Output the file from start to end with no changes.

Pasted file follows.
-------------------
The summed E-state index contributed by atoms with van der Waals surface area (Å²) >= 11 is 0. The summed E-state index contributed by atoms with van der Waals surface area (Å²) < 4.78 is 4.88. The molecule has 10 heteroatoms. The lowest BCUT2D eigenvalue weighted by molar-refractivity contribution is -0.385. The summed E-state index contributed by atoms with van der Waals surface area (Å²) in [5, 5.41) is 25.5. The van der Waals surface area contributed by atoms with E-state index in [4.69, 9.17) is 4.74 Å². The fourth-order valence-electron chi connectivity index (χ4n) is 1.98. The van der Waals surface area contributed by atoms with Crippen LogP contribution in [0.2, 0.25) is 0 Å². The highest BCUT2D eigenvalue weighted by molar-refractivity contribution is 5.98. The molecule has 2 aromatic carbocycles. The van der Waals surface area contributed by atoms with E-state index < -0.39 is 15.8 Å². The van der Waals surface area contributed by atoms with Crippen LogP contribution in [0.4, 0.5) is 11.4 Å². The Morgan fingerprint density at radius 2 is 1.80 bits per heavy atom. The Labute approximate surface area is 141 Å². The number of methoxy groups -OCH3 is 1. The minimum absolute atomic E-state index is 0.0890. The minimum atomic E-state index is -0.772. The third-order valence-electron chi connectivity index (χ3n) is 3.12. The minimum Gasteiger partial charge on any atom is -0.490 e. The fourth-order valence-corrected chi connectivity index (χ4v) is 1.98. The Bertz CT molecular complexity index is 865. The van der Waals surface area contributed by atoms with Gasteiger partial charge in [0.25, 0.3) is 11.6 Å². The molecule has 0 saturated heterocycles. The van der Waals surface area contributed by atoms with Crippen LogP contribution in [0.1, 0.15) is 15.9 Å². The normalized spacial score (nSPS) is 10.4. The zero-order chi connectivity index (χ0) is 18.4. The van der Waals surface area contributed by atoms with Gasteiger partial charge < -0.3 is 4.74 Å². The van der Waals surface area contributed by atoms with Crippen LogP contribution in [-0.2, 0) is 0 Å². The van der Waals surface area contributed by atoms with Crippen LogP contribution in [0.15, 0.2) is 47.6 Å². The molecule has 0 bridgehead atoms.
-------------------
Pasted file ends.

The summed E-state index contributed by atoms with van der Waals surface area (Å²) >= 11 is 0. The summed E-state index contributed by atoms with van der Waals surface area (Å²) < 4.78 is 4.88. The molecule has 10 heteroatoms. The lowest BCUT2D eigenvalue weighted by molar-refractivity contribution is -0.385. The summed E-state index contributed by atoms with van der Waals surface area (Å²) in [5, 5.41) is 25.5. The van der Waals surface area contributed by atoms with E-state index in [4.69, 9.17) is 4.74 Å². The fourth-order valence-electron chi connectivity index (χ4n) is 1.98. The van der Waals surface area contributed by atoms with Crippen LogP contribution in [0.2, 0.25) is 0 Å². The highest BCUT2D eigenvalue weighted by molar-refractivity contribution is 5.98. The molecule has 2 aromatic carbocycles. The van der Waals surface area contributed by atoms with E-state index < -0.39 is 15.8 Å². The van der Waals surface area contributed by atoms with Crippen LogP contribution in [0.4, 0.5) is 11.4 Å². The Morgan fingerprint density at radius 2 is 1.80 bits per heavy atom. The Labute approximate surface area is 141 Å². The number of methoxy groups -OCH3 is 1. The minimum absolute atomic E-state index is 0.0890. The minimum atomic E-state index is -0.772. The third-order valence-electron chi connectivity index (χ3n) is 3.12. The minimum Gasteiger partial charge on any atom is -0.490 e. The fourth-order valence-corrected chi connectivity index (χ4v) is 1.98. The Bertz CT molecular complexity index is 865. The van der Waals surface area contributed by atoms with Gasteiger partial charge in [0.25, 0.3) is 11.6 Å². The molecule has 0 saturated heterocycles. The van der Waals surface area contributed by atoms with Crippen LogP contribution in [0.1, 0.15) is 15.9 Å². The normalized spacial score (nSPS) is 10.4. The zero-order chi connectivity index (χ0) is 18.4. The van der Waals surface area contributed by atoms with Gasteiger partial charge < -0.3 is 4.74 Å². The van der Waals surface area contributed by atoms with Crippen LogP contribution in [-0.2, 0) is 0 Å². The van der Waals surface area contributed by atoms with Crippen LogP contribution in [0.15, 0.2) is 47.6 Å². The molecule has 0 bridgehead atoms.